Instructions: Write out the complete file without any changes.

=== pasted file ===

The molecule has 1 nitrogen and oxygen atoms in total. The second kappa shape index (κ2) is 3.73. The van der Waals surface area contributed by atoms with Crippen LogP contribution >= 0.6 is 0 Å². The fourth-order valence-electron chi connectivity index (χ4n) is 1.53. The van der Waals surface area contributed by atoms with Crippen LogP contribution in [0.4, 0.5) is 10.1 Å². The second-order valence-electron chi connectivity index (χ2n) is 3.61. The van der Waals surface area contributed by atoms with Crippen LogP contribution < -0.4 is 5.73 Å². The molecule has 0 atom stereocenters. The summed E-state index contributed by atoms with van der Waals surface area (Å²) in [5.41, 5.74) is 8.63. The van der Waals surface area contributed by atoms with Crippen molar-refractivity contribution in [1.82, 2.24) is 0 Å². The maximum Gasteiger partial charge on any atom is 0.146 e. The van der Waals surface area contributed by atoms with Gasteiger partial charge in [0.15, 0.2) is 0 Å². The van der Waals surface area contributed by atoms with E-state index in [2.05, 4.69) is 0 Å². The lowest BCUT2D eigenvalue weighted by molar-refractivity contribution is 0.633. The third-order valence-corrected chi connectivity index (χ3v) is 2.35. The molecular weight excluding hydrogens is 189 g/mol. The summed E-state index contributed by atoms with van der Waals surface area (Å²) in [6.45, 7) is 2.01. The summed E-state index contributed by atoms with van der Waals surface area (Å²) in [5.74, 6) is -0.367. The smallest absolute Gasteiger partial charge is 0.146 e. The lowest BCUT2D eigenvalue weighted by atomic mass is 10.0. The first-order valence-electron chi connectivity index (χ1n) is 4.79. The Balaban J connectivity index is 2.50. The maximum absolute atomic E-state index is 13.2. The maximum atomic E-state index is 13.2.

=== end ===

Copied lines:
The molecule has 1 nitrogen and oxygen atoms in total. The second kappa shape index (κ2) is 3.73. The van der Waals surface area contributed by atoms with Crippen LogP contribution >= 0.6 is 0 Å². The fourth-order valence-electron chi connectivity index (χ4n) is 1.53. The van der Waals surface area contributed by atoms with Crippen LogP contribution in [0.4, 0.5) is 10.1 Å². The second-order valence-electron chi connectivity index (χ2n) is 3.61. The van der Waals surface area contributed by atoms with Crippen LogP contribution < -0.4 is 5.73 Å². The molecule has 0 atom stereocenters. The summed E-state index contributed by atoms with van der Waals surface area (Å²) in [5.41, 5.74) is 8.63. The van der Waals surface area contributed by atoms with Crippen molar-refractivity contribution in [1.82, 2.24) is 0 Å². The maximum Gasteiger partial charge on any atom is 0.146 e. The van der Waals surface area contributed by atoms with Gasteiger partial charge in [0.15, 0.2) is 0 Å². The van der Waals surface area contributed by atoms with E-state index in [2.05, 4.69) is 0 Å². The lowest BCUT2D eigenvalue weighted by molar-refractivity contribution is 0.633. The third-order valence-corrected chi connectivity index (χ3v) is 2.35. The molecular weight excluding hydrogens is 189 g/mol. The summed E-state index contributed by atoms with van der Waals surface area (Å²) in [6.45, 7) is 2.01. The summed E-state index contributed by atoms with van der Waals surface area (Å²) in [5.74, 6) is -0.367. The smallest absolute Gasteiger partial charge is 0.146 e. The lowest BCUT2D eigenvalue weighted by atomic mass is 10.0. The first-order valence-electron chi connectivity index (χ1n) is 4.79. The Balaban J connectivity index is 2.50. The maximum absolute atomic E-state index is 13.2. The maximum atomic E-state index is 13.2.